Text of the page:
City councilors responded in favor of updating Rio Rancho’s animal ordinance and continuing the city’s general obligation bond cycle during this week’s governing body work session.
Both topics were discussed but did not receive a vote by councilors during Tuesday’s meeting, as is customary for a work session. Councilor Dawnn Robinson was absent from the meeting.
Last year, voters approved a $9 million general obligation bond that increased the municipal debt service mill rate from 1.84 mills to 2.016 mills. This rate change, according to the city, translated to a property tax increase of $5.60 for a market value house of $100,000.
In City Manager Keith Riesberg’s presentation to the governing body, he said the city could receive $10 million in funds for road improvement projects if the city continued the 2016 bond cycle and kept the current municipal debt service mill rate unchanged at 2.016 mills.
In addition to funds for road projects, the city could receive $4 million for public safety vehicles if voters approved a 0.75 mill increase to the municipal debt service. Such a rate change, Riesberg said, would increase property taxes $25 per year for a market value house of $100,000.
With the March 2018 election a year away, Riesberg said the city plans to conduct a citizen survey this year to gauge residents’ support and thoughts regarding city projects and the proposed general obligation bond question.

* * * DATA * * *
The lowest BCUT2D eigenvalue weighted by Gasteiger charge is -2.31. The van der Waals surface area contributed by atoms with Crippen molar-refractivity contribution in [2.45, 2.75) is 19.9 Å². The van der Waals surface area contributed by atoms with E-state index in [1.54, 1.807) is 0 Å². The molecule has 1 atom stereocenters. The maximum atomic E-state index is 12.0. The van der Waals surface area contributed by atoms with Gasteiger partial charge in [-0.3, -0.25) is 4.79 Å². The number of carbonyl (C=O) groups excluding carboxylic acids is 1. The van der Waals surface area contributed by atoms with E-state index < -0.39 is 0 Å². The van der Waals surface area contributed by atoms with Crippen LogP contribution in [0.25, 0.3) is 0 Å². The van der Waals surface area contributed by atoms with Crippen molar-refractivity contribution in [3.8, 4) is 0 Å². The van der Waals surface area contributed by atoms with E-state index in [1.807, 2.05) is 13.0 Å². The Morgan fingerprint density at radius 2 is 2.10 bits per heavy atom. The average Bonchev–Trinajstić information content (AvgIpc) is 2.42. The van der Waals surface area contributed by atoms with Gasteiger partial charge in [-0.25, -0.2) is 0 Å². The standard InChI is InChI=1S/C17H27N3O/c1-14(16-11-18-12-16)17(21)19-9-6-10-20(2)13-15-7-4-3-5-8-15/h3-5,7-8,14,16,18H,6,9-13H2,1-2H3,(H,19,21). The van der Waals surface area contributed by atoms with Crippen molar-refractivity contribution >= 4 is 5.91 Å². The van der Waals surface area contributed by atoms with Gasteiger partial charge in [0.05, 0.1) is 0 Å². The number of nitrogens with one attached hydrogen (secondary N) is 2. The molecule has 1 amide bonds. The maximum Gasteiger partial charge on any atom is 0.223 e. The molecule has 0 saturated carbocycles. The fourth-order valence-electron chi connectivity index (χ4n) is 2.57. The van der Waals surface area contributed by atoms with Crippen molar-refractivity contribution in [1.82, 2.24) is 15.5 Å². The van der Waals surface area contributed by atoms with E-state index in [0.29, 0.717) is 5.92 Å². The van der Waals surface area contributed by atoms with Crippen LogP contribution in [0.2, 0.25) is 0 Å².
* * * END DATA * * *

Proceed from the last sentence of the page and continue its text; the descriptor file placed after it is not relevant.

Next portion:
District 4 City Councilor Marlene Feuer asked city councilors to consider updating the city’s animal ordinance to ban the sale of dogs and cats at pet stores. Feuer said the dog and cat sale ban is an attempt to stop the potential sale of pets from puppy or cat mills in the area.
“There are no businesses in Rio Rancho selling these animals. I would like to solidify this by putting the wording in the ordinance. I have had input from veterinarians, pet store owners and others, all in favor of the modification of this ordinance,” she said.
Other area municipalities, including Albuquerque, have adopted similar dog and cat sale bans. Currently, the city’s four pet stores work in coordination with animal shelters to help rescue pets get adopted.
Also, Feuer recommended adding a mandatory spay and neuter requirement for dogs in the city. The recommended change would match similar requisites for cats adopted and raised in Rio Rancho.